The 2016 Honda HR-V is basically an oversized, higher Fit with a more powerful engine and all-wheel drive on certain versions to deal with the rigours of our climate. This is almost certain to be a winning recipe for Honda in Canada. Just like the Fit, the HR-V is built on Honda's Global Small Car platform, so the fuel tank is located under the front seats. However, the HR-V is 20 centimetres longer and a tad wider than the Fit.
Honda conducted marketing studies with its clientele before designing this new vehicle, which includes features from three vehicle classes: coupes, minivans and sport utility vehicles. At first glance, you'll notice that the roofline plunges dramatically toward the rear and that the back door handles are less apparent – like on the Nissan Juke or the Hyundai Veloster. The idea was to make it look like a coupe, but the overall design lacks uniformity and certain elements, like the line that connects the front bumper to the C-Pillar or the front grille's H layout, are not particularly nice. The ugly duckling of the subcompact SUV category the HR-V is not, as that title belongs to the Chevrolet Trax/Buick Encore duo, but it's definitely not the slickest from a design standpoint. This serves as a reminder that you shouldn't follow all of the recommendations of focus groups: as they say, a camel is a horse designed by a committee.
Since the HR-V shares its platform with the Fit and the fuel tank is located under the front seats, the passenger compartment features Honda's ingenious adjustable "Magic Seat" rear bench, which offers increased versatility compared to the competition and an impressive amount of space, more so than even that of a Volkswagen Tiguan – a vehicle that belongs to the compact SUV category. The HR-V's central console is equipped with USB and HDMI ports, a space that's supposed to be for a smart phone and a colour touchscreen also found in the Fit. Fortunately, the HR-V's steering wheel includes a volume control for the audio system since it isn't easy to adjust on the tocuhscreen while driving.
Fit platform, Civic engine
In Japan, the HR-V is powered by the 1.5-litre four-cylinder found in the Fit, but that isn't the case in North America, where the Civic's 1.8-litre engine is used instead. With 141 horsepower and 127 lbs.-ft. of torque, the engine can be paired with a six-speed manual gearbox or a CVT for the front-wheel drive versions, while the all-wheel drives come only with the CVT. During our first test drive, on the smooth roads of Florida, the HR-V lived up to expectations by performing very respectably. It’s more fun to drive with a manual gearbox, but this choice will cost you more at the pump compared to the HR-V with the CVT. For example, with the manual transmission, the engine revs at 2,500 rpm at 100 kilometres/hour in sixth gear, as opposed to 1,900 rpm at the same speed with the CVT. We recorded an average fuel consumption of 7.6 litres per 100 kilometres with the CVT on a route comprised mostly of highways; the figure climbed to 8.3 litres per 100 kilometres for an equivalent trip with the manual gearbox.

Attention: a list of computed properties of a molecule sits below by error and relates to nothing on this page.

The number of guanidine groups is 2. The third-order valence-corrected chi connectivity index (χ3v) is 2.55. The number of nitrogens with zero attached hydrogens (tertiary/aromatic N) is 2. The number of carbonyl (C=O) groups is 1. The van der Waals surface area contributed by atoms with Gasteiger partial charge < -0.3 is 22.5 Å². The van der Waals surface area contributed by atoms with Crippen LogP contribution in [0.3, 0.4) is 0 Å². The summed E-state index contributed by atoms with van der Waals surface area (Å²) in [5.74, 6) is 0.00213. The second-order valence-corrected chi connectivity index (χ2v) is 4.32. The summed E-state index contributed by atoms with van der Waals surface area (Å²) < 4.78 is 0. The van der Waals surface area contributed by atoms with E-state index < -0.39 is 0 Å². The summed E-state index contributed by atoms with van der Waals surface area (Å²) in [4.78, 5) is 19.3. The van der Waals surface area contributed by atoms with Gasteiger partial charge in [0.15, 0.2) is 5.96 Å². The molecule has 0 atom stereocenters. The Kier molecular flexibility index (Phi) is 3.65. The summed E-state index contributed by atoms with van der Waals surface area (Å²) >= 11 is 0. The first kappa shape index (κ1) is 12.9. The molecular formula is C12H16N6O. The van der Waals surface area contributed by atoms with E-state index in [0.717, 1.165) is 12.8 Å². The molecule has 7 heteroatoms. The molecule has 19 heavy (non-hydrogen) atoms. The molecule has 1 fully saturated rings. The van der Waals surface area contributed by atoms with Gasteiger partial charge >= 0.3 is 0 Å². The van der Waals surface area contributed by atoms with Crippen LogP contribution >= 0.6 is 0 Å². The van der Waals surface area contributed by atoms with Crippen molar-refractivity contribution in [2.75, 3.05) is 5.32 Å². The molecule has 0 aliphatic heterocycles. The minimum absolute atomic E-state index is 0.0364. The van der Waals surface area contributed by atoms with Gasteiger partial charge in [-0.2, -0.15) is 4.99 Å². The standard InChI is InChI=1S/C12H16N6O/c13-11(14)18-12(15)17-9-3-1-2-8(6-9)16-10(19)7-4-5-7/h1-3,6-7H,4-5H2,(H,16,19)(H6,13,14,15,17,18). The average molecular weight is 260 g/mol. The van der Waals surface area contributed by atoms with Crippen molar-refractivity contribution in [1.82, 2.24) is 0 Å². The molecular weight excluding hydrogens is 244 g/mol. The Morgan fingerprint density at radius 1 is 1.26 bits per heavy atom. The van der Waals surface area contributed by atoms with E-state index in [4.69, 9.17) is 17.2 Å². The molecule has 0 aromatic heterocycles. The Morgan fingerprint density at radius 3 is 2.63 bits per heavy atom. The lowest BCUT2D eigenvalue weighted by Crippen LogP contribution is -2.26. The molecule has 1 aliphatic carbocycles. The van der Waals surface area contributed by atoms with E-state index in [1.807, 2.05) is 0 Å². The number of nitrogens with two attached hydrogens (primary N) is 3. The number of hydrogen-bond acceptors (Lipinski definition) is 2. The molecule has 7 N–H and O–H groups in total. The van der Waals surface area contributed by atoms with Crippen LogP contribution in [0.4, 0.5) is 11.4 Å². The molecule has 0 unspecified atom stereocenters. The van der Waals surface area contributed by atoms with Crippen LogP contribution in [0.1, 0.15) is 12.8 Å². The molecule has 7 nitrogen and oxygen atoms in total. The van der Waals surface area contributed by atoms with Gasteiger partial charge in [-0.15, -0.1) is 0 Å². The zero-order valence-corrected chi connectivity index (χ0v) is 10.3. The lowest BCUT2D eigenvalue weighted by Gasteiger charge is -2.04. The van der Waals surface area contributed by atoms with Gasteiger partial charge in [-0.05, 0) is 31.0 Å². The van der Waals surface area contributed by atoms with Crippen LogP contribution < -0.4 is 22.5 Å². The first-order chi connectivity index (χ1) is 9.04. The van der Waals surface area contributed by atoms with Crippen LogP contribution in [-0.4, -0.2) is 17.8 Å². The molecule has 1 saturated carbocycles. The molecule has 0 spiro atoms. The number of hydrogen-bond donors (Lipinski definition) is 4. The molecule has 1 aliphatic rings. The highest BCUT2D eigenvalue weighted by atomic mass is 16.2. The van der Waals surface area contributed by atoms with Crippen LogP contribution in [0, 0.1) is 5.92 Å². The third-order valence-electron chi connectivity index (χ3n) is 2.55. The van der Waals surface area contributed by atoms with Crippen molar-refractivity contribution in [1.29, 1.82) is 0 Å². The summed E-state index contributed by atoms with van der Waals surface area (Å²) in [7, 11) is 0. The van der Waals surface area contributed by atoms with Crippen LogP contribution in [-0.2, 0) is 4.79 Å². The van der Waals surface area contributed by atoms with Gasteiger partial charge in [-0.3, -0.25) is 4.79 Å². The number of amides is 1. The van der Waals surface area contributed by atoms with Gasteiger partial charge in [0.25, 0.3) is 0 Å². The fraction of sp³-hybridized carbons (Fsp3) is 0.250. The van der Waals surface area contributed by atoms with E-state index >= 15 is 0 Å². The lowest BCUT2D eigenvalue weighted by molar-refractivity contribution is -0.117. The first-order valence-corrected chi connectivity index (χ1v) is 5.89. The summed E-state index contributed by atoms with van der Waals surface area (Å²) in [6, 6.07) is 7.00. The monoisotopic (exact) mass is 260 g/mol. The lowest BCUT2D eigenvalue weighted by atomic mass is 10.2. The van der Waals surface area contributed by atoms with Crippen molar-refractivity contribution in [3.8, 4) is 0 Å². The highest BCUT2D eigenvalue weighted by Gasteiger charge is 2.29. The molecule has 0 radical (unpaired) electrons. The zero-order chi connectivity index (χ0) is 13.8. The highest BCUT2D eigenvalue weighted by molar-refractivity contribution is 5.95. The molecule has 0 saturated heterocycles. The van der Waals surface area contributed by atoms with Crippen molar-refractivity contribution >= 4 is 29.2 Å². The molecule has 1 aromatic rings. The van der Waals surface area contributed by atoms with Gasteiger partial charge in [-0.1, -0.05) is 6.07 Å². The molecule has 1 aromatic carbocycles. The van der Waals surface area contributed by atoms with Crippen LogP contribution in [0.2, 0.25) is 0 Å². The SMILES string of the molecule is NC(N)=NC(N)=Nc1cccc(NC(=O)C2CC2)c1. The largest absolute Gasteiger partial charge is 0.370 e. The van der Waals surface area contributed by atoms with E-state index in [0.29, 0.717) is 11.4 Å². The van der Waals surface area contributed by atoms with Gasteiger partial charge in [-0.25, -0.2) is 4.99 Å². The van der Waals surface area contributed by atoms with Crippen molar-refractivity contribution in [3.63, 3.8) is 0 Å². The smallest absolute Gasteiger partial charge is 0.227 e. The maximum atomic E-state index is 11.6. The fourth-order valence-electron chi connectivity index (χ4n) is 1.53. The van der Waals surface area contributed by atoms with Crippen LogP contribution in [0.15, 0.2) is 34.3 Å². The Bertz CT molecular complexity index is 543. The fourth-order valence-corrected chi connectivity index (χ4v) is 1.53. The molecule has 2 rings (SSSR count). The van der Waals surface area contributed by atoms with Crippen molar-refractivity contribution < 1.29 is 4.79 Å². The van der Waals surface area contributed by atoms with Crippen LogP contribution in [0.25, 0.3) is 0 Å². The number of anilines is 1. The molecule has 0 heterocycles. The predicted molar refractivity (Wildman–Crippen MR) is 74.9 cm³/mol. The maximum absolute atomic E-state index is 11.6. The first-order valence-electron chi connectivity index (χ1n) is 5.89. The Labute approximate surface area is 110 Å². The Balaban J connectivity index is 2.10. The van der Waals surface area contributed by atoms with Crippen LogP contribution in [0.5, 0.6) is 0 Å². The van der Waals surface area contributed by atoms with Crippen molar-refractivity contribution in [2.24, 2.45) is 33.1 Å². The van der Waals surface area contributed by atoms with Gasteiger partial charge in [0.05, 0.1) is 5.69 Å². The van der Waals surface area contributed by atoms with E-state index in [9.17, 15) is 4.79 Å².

It has an independent front suspension and a rear torsion bar suspension, and all the shock absorbers feature two pistons. The front suspension does all the work in normal conditions while the rear suspension springs into action when things get sportier to better control the movements of the body. While the HR-V wasn’t designed for sport driving, it remains fun to drive nonetheless. Note that a roll bar has been added to the rear suspension on versions with all-wheel drive.
At the end of the day, the HR-V is a versatile and practical vehicle that offers a nice ride and relatively good fuel consumption. It will be very interesting to be able to compare it to the new Mazda CX-3, which should put a little more emphasis on driving pleasure. Stay tuned…